TCM's September star of the month is fiery redhead Susan Hayward.
TCM is celebrating the career of Susan Hayward with 27 movies airing each Thursday in September. Here's what you need to know about this determined actress. FYI: TCM sometimes changes the air times and /or movies, so you can go to www.tcm.com to check the updated schedule.
Born: June 30, 1917, in Brooklyn.
Died: March 14, 1975, in Hollywood. She is buried in Our Lady of Perpetual Help Cemetery in Carrollton, Ga.
AKA: Hayward was born Edythe Marrener. She changed her name when she began working in Hollywood.
Academy Awards: Hayward won a best actress Oscar for I Want to Live! (1958). She was nominated for best actress four more times for Smash Up: The Story of a Woman (1947), My Foolish Heart (1949), With a Song in My Heart (1953), and I'll Cry Tomorrow (1956).
Brief bio: Hayward grew up in a middle class family in Brooklyn. She became interested in acting while performing in school plays, and she was labeled "Most Dramatic" in her high school class. Hayward began working as a model in New York City, but she had loftier ambitions. She headed to Hollywood in 1937 determined to win the part of Scarlett O'Hara in Gone With the Wind. Obviously, that didn't work out, but Hayward did get work as an extra, and her part in the action-adventure epic Beau Geste finally got her noticed by Hollywood. She became a popular romantic leading lady in the 1940's, but she longed for more substantial parts. Hayward finally got her wish in 1947 when she played an alcoholic singer in Smash Up: The Story of a Woman. Hayward earned her first Oscar nomination for that role and, throughout the 1950's, she alternated appearances in blockbusters with substantial roles in films like The President's Lady (1953) and I'll Cry Tomorrow. Hayward finally won a hard-earned Oscar in 1958 for her role as a woman on death row in I Want to Live! causing one Hollywood wag to comment, "Well, we can finally relax." Hayward married Georgia businessman Eaton Chalkley in 1957. She did accept a few more film and TV roles in the 1960's and 1970's, but she mostly enjoyed life at her husband's ranch until her untimely death from brain cancer.
|Susan Hayward clutches her hard-earned Oscar for I Want to Live! (1958)|
Fun Fact: Hayward's prints outside Grauman's Chinese Theatre are set in gold dust.
My picks are a great performance, a blockbuster, and a personal favorite.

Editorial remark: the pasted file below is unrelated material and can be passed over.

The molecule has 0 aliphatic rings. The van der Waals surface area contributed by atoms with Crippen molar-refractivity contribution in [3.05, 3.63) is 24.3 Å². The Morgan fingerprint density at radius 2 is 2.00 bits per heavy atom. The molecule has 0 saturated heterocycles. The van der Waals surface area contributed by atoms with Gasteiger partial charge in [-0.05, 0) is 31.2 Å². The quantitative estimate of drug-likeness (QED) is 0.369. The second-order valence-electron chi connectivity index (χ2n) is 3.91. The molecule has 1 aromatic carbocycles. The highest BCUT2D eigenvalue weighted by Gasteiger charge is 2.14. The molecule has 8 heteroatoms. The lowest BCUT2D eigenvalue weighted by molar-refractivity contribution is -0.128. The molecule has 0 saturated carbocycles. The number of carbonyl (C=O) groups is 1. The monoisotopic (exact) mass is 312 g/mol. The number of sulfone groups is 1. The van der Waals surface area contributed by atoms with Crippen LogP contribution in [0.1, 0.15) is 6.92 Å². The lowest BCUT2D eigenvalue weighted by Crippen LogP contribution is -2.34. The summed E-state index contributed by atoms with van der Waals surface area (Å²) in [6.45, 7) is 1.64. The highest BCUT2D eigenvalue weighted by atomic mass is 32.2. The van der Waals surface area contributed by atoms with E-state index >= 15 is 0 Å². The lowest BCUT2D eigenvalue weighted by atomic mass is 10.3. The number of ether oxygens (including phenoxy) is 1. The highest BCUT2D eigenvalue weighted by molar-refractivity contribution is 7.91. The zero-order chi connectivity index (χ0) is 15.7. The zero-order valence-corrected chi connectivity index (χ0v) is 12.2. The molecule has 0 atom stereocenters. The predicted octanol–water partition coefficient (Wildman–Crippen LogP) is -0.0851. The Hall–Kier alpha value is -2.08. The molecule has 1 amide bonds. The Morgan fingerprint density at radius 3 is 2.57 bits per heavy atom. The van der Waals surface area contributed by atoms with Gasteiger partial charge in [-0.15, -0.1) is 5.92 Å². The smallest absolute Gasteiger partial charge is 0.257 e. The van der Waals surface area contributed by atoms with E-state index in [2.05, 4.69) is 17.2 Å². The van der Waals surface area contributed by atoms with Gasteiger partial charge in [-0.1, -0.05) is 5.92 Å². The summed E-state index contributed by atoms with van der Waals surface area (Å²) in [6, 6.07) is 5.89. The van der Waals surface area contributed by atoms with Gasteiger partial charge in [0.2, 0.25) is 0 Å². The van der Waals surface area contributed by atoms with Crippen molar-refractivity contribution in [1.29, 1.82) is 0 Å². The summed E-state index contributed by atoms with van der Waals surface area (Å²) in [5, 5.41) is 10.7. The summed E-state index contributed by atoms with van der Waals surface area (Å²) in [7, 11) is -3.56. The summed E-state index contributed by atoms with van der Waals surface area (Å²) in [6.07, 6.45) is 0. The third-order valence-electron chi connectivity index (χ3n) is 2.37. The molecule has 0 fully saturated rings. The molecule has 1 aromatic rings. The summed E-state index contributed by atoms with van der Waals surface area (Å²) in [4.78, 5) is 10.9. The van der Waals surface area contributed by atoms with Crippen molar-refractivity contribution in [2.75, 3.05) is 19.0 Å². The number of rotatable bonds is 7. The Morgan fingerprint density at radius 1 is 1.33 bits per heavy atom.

1. I'll Cry Tomorrow airing at midnight Sept. 18 (Thursday night/Friday morning): Hayward certainly deserved her Oscar for I Want to Live!, but I believe Hayward's turn as the troubled singer Lillian Roth is her best screen performance.
2. Demetrius and the Gladiators (1954) airing at 8 p.m. Sept. 18: Biblical epics were very popular in the 1950's and Hayward starred in her fair share. This film is a campy sequel to The Robe (1953) that features Hayward as a temptress trying to lead Victor Mature astray.
3. Tulsa (1949) airing at 3:30 a.m. Sept. 4 (Thursday night/Friday morning): This over-the-top drama about the Texas oil fields used to be shown a lot on PBS when I was a kid. It's still great fun with Robert Preston and Hayward alternately locking horns and in love, and it features a great supporting turn from Chill Wills.
A great movie not featured this September: I'd Climb the Highest Mountain (1951) is another PBS favorite. It features Hayward and William Lundigan as a Methodist pastor and his wife who must adjust to life in rural Georgia at the Turn of the Century. This Technicolor movie was shot on location and it features glorious scenery, plus an accurate representation of rural life in the South. It's available on DVD and I'll be reviewing it later this month.
Old Hollywood video: Hayward performs "Sing, You Sinners" in I'll Cry Tomorrow.
Fan Magazine Flashback: Hayward models the 1942 spring fashions for Screenland. Courtesy of the Media History Digital Library.
Old Hollywood Archives: Hayward's first major role was in Beau Geste.